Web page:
Rating: 3/5

Nightmare at 30,000 Feet (Episode 2)

A play on the classic episode, and the only good remade segment in The Twilight Zone movie: Nightmare at 20,000 Feet. Now this isn’t a sequel just because the plane might be 10,000 Feet higher (although there is a blink and you’ll miss it nod to the classic Gremlin “THERE’S SOMEONE ON THE WING…SOME…THING!” segment). This is a totally different beast and story and no monster eating a plane wing. It plays on paranoia, self-fulfilling prophecies, and civility. It’s a heavy reflection on what has happened since 9/11. It stars Parks & Recreations Adam Scott, a journalist going to Tel Aviv for a job after he laid low for awhile seeing some heinous shit elsewhere. He finds a little device behind his seat that has a podcast on it. He plays it, and it’s a podcast episode detailing how the plane on which he’s a passenger will disappear in an hour.

Pretty cool concept right? Kind of a mix of Final Destination’s fate themes and Non-Stop’s detective investigation work. Adam Scott gets up from his seat, going about the cabin, trying to listen to the clues in the podcast and stop whatever bad thing is going to happen, from happening. This film has multiple twists in it. I saw the first one coming from a mile away. But the film doesn’t stop there, it has another gut wrenching twist, which was just the cherry on the suspenseful, really entertaining episode that I just witnessed. Some are harping on that second twist, however, if you re watch the episode and just focus on the themes, it is brilliant and totally makes sense. Never take anything for face value with The Twilight Zone.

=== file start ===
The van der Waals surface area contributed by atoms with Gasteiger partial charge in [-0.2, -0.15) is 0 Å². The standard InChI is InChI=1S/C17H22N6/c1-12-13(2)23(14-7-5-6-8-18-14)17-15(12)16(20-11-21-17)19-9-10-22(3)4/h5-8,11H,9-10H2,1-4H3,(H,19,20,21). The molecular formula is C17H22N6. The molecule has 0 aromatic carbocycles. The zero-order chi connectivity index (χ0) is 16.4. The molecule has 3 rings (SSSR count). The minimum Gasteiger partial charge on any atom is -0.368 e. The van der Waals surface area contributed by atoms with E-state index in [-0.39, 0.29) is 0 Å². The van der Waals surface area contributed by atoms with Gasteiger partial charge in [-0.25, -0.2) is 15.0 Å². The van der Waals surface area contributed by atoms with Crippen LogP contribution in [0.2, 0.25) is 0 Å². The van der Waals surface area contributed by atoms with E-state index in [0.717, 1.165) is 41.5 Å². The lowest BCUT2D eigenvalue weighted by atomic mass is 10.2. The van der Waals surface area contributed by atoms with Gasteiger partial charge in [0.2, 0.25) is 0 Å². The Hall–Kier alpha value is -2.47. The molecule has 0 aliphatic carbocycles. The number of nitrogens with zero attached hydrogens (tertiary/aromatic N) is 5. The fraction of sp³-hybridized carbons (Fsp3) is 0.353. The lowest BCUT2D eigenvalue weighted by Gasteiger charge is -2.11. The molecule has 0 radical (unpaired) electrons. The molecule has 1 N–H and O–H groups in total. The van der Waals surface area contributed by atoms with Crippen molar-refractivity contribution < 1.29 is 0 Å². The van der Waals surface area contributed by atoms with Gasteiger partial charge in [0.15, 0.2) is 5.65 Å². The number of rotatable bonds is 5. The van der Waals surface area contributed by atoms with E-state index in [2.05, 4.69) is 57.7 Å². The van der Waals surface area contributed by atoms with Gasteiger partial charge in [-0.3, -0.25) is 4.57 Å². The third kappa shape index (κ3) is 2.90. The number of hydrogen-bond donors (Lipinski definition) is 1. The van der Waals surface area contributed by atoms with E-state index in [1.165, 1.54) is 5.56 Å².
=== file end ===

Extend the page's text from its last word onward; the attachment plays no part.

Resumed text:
Like The Comedian, everything technical is there. The cinematography, tone, lighting, music, fucking masterful. The acting is top notch as well, with Adam Scott and Chris Diamantopoulos giving some of their best performances of their career. I love that it was a tight 37 minutes. It wasn’t too short, and it didn’t overstay its welcome. It’s a fast paced thriller sure to keep you on the edge of your toes. This is one episode I’d watch over and over, so many layers to peel back, and once you think your done, you have several more.

Rating: 4/5

Zach’s Zany TV BINGE Reviews: Santa Clarita Diet Season 3; Arrested Development All of Season 5; and Unbreakable Kimmy Schmidt All of Season 4